30 Nov 94 15:44:07 EST

Rod Hagan writes, after lots of deleted stuff

> The difficulty then is that the provision of secret / sacred information
> is often fundamental to the establishment of Aboriginal cases for
> recognition of their interests in land. Anthropologists are usually the
> people required to obtain such information and furnish it to the courts.
> Those involved in the process find themselves continually caught between a
> desire to provide the best possible materials relevant to cases which have
> real value for the Aborigines concerned and a desire to avoid breaching
> traditional laws concerning confidentiallity etc., which in turn can have
> serious negfative consequences.
> At present the problem is exacerbated by the fact that decisions about
> what will happen to information which appears in the courts is made after
> the event, by the courts.
> It seems to me that there is a real need for resolution of such problems,
> probably through some formal proces of recognition of confidentiallity
> requirements imposed by traditional law, to provide both Aboriginal people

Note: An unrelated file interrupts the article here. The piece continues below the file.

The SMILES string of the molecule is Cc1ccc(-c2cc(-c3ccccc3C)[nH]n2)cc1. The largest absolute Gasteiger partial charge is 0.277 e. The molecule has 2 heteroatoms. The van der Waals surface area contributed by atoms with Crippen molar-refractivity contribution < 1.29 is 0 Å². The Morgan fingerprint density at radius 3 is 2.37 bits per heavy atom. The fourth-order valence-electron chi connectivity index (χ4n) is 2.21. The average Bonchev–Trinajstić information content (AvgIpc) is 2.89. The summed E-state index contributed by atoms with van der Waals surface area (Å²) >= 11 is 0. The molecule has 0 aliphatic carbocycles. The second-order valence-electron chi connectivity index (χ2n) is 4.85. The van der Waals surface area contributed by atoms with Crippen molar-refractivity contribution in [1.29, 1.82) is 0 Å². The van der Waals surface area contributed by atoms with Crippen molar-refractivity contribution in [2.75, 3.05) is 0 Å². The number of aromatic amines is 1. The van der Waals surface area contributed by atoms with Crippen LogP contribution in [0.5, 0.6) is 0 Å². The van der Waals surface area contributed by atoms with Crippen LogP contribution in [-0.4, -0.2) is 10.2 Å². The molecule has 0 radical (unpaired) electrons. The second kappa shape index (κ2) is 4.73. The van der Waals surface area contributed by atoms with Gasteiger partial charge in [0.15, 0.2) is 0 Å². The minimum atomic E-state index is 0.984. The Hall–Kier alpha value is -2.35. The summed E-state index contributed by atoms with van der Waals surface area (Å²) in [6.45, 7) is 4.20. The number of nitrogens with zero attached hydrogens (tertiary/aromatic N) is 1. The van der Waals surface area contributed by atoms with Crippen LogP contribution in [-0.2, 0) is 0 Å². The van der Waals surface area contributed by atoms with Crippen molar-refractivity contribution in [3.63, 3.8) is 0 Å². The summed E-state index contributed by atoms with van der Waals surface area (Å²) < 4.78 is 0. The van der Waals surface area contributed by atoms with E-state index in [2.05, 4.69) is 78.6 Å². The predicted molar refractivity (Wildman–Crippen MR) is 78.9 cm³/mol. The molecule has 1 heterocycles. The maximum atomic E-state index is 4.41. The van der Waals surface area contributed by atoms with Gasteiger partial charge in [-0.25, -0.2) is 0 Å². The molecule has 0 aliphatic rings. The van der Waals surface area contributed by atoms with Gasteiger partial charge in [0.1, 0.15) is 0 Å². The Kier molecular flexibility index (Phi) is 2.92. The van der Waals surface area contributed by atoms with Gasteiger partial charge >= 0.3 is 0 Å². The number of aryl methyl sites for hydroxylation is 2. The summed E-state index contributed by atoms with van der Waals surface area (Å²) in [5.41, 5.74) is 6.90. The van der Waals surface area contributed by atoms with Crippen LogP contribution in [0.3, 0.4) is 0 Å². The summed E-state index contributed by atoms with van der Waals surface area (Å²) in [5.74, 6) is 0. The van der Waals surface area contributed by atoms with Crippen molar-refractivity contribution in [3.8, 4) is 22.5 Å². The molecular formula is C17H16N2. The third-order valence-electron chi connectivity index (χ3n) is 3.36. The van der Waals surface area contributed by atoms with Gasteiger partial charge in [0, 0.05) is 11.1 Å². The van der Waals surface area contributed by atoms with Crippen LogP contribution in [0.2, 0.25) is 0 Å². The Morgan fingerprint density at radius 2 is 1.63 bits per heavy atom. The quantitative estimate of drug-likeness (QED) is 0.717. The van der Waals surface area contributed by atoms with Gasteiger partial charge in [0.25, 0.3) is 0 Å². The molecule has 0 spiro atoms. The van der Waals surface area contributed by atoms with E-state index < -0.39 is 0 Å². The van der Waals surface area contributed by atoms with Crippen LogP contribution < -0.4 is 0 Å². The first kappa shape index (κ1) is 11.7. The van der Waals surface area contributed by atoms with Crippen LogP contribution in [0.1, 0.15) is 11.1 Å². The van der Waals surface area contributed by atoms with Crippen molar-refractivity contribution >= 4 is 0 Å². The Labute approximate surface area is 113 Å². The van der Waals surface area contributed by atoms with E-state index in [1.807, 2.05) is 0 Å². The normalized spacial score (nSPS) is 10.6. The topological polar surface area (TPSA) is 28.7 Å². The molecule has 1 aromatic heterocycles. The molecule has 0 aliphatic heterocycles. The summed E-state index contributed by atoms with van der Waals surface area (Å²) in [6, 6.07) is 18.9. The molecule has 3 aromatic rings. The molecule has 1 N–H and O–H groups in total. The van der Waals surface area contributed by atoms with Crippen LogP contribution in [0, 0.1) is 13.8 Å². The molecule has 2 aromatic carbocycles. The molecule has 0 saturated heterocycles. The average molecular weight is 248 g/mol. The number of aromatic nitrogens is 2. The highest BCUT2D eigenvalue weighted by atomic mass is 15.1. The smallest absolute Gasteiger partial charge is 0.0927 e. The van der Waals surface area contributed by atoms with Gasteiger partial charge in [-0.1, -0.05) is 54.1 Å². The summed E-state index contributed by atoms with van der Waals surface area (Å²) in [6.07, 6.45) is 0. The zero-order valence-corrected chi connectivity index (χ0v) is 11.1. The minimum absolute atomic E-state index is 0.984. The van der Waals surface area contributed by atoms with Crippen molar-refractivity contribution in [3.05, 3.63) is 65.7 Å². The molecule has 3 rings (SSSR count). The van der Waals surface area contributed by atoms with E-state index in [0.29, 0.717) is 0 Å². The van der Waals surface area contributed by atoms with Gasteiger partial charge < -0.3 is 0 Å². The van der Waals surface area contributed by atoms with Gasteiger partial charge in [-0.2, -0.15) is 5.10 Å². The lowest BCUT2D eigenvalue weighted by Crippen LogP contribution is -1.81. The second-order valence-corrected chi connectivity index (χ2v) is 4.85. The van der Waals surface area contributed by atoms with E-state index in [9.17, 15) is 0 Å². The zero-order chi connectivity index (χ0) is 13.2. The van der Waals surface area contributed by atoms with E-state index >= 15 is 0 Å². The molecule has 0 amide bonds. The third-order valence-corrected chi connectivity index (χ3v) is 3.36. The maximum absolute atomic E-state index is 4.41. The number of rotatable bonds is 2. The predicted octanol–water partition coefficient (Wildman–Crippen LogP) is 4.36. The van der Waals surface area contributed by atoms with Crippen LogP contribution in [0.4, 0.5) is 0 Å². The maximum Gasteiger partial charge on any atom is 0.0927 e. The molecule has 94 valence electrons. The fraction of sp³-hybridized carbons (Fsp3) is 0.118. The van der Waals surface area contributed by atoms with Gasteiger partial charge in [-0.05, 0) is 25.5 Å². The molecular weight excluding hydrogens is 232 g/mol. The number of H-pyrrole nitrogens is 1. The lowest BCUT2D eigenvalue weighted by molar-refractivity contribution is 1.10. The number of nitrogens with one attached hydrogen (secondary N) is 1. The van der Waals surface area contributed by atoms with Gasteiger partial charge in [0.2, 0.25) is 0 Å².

> and anthropologists with a measure of protection from the dangers of, on
> the hand, imprisonment and, on the other, implication in socially and
> physically destructive processes.
> Thoughts of others appreciated!

I'd like to hear more about this before I comment too much, but a few thoughts
strike me.

If the anthropologist is testifying on behalf of *and* at the request of
indigenous people trying to claim their rights to land as a group, then I'm not
sure there really is a conflict. If they ask you to repeat their secrets, then
by all means do so.

The cases in the USA that I've heard about fall into this category.
Anthropologists are approached by representatives of the indigenous group and
asked to testify in court on their behalf.

I think, however, that we are talking here about a slightly more sticky
issue. Who is asking/compelling the release of confidential information? What
(if any) relationship do these people have to the people who gave that
information? Only by answering these questions can we come up with some ideas
about what ought to be done.

More details, more details! Inquiring minds want to know!

Julia Smith
University of Pittsburgh